Johan Hueffer, Senior Partner at Novo Holdings, said: “We are proud to be the next owners of BBI. Diagnostics is a very attractive space which, with an enhanced global focus on preventative medicine, will play an increasingly important part in improving health outcomes for patients around the world.  We see tremendous opportunities for both organic and inorganic growth for the company. Novo Holdings is looking forward to contributing its considerable industry expertise and extensive network in supporting the talented team at BBI.”

New precision medicine hub offers collaboration

The diagnostic commercialisation company Diaceutics has a new Precision Medicine hub – and is inviting innovators in healthcare technology to collaborate with them on advancing new scientific discoveries

The hub, Dataworks, is part of Belfast’s Kings Hall Life Sciences. Diaceutics says research groups, companies and healthcare organisations can choose to co-locate or work alongside their team, to gain access to their Global Data Repository through a joint Data Collaboration Agreement.

Diaceutics’ precision medicine diagnostic testing data repository can give access to de-identified patient testing records from over 300 million patient records and work with 49 disease-specific treatment pathways.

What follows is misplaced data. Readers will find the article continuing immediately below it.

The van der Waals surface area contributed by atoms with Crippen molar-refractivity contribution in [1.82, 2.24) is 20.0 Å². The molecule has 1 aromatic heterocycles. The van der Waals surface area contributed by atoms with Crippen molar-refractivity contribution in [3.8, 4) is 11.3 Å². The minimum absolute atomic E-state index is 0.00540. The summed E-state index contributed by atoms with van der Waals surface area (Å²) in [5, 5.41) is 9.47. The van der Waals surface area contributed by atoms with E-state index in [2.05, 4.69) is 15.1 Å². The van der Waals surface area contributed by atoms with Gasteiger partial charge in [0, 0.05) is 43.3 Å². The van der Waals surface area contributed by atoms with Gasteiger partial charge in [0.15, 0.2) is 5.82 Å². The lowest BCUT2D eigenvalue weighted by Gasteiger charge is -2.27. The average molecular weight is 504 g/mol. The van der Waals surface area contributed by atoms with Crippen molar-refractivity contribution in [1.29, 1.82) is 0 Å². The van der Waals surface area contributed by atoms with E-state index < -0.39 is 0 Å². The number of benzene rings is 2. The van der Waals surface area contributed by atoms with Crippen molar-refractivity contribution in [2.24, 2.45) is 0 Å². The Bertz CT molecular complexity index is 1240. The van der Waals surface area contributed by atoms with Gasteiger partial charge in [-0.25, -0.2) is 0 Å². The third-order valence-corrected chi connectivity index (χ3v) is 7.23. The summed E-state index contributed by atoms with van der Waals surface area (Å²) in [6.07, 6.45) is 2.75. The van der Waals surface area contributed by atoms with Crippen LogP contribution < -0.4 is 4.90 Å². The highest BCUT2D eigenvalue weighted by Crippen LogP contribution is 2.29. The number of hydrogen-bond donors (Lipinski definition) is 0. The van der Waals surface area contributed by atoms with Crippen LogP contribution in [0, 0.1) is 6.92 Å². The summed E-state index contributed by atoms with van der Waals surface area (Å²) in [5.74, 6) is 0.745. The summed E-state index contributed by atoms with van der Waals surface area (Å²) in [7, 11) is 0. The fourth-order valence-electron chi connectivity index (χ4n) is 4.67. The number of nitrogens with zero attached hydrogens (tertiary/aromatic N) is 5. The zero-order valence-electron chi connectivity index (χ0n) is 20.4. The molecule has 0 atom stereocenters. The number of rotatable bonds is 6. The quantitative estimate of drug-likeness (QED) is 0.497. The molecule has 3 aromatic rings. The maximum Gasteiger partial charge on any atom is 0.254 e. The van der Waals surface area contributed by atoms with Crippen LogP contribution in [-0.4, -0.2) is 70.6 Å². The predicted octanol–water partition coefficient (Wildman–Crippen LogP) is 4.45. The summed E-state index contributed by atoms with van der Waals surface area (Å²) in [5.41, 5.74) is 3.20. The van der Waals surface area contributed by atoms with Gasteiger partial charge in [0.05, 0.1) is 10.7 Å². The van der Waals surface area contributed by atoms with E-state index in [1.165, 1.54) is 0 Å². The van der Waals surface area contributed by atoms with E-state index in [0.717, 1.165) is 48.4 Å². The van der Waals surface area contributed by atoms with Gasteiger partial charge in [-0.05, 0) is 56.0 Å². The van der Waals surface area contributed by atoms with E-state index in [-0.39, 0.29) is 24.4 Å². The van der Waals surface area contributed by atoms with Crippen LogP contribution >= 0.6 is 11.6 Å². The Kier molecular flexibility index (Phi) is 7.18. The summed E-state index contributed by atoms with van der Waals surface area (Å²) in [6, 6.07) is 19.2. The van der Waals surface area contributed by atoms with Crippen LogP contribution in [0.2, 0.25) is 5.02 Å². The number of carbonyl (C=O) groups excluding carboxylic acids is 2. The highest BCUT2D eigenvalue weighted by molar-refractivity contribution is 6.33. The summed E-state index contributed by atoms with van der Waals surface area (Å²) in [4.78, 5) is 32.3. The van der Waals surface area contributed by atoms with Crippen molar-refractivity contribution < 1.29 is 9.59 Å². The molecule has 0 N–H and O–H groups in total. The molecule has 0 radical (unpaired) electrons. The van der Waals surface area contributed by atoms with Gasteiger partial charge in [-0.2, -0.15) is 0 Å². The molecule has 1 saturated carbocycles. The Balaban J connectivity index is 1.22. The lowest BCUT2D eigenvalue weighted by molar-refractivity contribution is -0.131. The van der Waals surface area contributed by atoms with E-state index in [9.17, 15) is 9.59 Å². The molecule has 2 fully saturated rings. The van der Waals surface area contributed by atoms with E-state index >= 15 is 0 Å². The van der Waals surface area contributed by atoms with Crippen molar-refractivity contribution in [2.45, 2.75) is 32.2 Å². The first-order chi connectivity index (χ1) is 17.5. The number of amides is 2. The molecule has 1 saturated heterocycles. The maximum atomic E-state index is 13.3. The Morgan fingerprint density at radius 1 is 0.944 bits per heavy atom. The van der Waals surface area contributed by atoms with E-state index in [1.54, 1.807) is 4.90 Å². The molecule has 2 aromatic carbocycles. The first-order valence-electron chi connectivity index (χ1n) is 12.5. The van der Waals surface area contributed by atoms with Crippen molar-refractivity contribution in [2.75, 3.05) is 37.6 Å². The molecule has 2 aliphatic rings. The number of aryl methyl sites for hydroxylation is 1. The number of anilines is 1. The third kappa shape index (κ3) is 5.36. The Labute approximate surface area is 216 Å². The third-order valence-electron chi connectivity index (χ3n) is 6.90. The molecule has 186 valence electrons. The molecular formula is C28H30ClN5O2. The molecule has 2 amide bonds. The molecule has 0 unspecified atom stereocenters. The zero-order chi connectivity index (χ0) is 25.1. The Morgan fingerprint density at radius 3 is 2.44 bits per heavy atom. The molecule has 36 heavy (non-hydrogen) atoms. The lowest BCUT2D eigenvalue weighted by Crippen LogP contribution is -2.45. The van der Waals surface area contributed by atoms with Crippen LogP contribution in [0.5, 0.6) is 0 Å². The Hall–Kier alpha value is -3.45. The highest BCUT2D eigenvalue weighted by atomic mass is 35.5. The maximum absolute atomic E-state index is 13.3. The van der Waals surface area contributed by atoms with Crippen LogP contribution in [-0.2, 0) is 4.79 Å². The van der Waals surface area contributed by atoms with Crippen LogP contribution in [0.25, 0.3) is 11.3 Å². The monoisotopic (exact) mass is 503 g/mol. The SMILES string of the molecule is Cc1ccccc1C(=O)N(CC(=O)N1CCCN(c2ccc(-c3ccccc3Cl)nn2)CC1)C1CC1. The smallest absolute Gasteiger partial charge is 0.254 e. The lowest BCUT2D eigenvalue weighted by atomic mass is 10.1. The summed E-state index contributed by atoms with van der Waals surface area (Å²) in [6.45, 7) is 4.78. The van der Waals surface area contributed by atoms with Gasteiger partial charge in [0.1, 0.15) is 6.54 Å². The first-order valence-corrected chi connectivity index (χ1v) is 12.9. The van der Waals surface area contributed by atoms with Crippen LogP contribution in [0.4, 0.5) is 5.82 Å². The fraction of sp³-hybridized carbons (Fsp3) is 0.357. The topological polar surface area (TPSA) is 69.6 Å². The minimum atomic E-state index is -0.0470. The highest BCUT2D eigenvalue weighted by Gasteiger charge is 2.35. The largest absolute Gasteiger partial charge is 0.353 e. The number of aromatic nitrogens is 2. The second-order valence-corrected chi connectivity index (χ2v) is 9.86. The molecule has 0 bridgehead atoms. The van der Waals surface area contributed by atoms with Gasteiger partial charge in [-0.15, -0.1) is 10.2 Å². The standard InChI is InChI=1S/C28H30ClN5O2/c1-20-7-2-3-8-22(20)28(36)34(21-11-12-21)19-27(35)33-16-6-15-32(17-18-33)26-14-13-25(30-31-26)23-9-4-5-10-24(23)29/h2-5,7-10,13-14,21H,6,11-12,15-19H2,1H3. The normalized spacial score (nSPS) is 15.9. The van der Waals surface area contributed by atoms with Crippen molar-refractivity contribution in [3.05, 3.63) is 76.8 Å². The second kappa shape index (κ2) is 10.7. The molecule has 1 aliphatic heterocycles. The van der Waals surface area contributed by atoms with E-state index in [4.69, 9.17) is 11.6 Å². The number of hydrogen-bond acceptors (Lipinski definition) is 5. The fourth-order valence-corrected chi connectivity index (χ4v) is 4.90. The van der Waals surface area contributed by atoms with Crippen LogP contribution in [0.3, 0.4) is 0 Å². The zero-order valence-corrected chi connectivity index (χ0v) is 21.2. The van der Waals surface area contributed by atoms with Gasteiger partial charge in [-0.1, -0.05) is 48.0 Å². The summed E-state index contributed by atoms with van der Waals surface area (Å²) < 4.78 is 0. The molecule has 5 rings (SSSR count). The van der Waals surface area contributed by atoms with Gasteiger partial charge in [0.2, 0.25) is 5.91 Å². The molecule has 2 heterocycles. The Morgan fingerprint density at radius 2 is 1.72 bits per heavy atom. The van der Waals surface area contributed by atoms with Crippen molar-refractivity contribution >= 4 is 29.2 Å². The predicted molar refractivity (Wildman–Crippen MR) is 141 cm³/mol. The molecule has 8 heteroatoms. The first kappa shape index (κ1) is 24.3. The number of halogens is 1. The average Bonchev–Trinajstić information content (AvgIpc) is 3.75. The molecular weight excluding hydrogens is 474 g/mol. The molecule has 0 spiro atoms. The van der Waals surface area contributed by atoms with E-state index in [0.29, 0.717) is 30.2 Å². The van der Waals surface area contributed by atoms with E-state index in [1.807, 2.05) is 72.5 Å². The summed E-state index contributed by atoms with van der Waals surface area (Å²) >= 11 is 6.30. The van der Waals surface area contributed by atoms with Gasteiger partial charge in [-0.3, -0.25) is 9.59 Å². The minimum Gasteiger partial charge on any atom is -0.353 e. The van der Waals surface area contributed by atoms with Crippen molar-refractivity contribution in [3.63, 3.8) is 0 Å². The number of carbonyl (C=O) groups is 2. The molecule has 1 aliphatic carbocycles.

Peter Keeling, Chief Executive Officer of Diaceutics, said: The value of real-world data for precision medicine is now key to precision medicine commercialisation yet is so multidimensional that it requires collaboration to be fully realised, which is why we invite key stakeholders in the space to join us in exploring uses outside and adjacent to those we are applying today. We envisage Dataworks as a thriving and creative data hub of data analytics companies, medical professionals and patient centric groups collaborating in a shared space.

“At Dataworks, data analytics will live alongside a flow of patients and professionals, focused on understanding and improving patient health. The future of healthcare is data enabled, Dataworks has been designed with that in mind, I am convinced new learnings and innovations will arise from living alongside the front line of healthcare.”